Last Updated on Wednesday, June 06, 2012 Thursday, April 05, 2012
When you hear the word "advocacy," do images of marching on Washington, DC, flash through your mind? While that is certainly one way of capturing attention from federal policymakers (and the local DC police!), there are other steps you can take toward making policy shifts or drawing attention within your state. Preeclampsia Awareness Month (May) has provoked volunteers all across the country to secure proclamations or resolutions in 16 states and cities.
In Georgia, veteran Promise Walk coordinator Lori Harrison was fortunate to have some face time with Governor Nathan Deal as he handed her his state's proclamation declaring May Preeclampsia Awareness Month. "It was a surprisingly simple process," Harrison recounted. "I called Governor Deal's office, asked whom I should speak to for my request, faxed in the request and followed up a few weeks later when I was told it was approved." The photo opportunity gave her a chance to personalize the cause for the Governor. "He expressed concern when he found out somebody we knew in common had to deliver early as a result of preeclampsia, not having known that was the cause."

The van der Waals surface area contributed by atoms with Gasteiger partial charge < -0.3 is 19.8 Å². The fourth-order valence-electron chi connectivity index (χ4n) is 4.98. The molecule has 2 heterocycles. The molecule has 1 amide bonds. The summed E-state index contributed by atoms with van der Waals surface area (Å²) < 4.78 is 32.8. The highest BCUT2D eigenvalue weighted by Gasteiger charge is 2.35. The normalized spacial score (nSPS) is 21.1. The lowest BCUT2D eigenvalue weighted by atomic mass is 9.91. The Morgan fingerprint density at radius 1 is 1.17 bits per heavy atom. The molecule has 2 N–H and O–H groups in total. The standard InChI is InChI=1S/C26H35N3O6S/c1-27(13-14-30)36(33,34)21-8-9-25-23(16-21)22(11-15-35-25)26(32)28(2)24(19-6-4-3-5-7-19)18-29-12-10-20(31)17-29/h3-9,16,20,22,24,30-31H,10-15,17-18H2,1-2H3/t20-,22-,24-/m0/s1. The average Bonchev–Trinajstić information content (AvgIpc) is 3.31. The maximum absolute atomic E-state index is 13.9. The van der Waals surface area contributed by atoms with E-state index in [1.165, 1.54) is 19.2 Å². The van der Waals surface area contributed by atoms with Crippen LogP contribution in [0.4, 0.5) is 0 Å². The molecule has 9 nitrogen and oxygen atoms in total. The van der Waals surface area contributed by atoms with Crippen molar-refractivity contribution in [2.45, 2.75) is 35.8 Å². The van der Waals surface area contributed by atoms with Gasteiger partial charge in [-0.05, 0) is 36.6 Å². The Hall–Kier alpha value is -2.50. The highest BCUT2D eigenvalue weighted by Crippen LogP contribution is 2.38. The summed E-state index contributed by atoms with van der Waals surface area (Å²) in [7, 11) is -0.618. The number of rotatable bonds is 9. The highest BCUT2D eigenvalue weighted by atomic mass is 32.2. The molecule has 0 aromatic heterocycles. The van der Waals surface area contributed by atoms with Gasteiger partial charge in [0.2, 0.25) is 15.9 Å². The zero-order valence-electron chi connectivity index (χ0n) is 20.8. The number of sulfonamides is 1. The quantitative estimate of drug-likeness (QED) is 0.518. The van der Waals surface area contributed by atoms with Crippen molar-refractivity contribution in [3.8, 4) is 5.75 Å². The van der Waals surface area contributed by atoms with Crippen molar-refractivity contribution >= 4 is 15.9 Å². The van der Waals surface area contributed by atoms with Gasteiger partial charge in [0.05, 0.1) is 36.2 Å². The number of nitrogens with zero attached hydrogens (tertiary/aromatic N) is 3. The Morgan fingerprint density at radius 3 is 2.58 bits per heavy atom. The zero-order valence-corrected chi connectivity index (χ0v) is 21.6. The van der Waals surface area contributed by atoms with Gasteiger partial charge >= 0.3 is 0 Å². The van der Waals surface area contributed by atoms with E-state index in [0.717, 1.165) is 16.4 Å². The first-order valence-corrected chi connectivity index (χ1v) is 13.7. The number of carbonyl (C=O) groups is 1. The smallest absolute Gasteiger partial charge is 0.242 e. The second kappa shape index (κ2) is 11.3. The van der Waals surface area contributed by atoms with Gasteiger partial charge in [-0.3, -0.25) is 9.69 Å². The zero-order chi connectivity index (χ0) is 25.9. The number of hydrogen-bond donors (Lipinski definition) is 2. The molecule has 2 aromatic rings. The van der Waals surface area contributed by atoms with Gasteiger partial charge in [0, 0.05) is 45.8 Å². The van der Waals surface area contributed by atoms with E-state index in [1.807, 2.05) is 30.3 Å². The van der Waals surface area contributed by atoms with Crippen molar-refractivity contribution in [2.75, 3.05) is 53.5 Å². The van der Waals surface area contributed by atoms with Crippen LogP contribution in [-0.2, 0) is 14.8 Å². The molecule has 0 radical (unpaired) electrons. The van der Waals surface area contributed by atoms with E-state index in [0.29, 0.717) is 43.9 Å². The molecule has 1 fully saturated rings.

In Virginia, the General Assembly unanimously passed a resolution to declare every May Preeclampsia Awareness Month. Volunteer Julie Dime worked with legislator Timothy Hugo to sponsor the bill. On February 28, it passed the Senate and is now in front of Governor Bob McDonnell where he is expected to sign it by mid-April.
In New York, first time Promise Walk Coordinator Lucy Perez and her family took a unique opportunity to promote the NYC Promise Walk at the State Department of Health. They were there to celebrate the passage of legislation that 27 states have embraced: issuing special birth certificates for stillborn babies. Stillbirth is defined as an unintended uterine death after 20 weeks gestation; anything before that is classified as a miscarriage. In New York state, this multi-year process culminated when the bill, signed into law by Governor Andrew Cuomo on September 23, 2011 went into effect on March 21, 2012. Now all preeclampsia babies that are stillborn (along with other causes of death) in New York state will be granted an official Certificate of Still Birth to acknowledge the birth of that baby, not just a death certificate. According to recent data, in 2009 the state had 1,711 stillbirths; nationwide there are 24,000 stillbirths per year.
While this Certificate might seem a trivial matter to some, those who have experienced such as loss often explain that it brings enormous meaning and dignity to that baby's existence. Perez, whose grandson Scottie died several months ago, shared her feelings about this need through the "voice" of her grandson: "Please don't let them say I was never born - I was! I made a great impact in my short life; I taught everyone that tomorrows are not promised, and that we should all cherish every moment we are given with one another."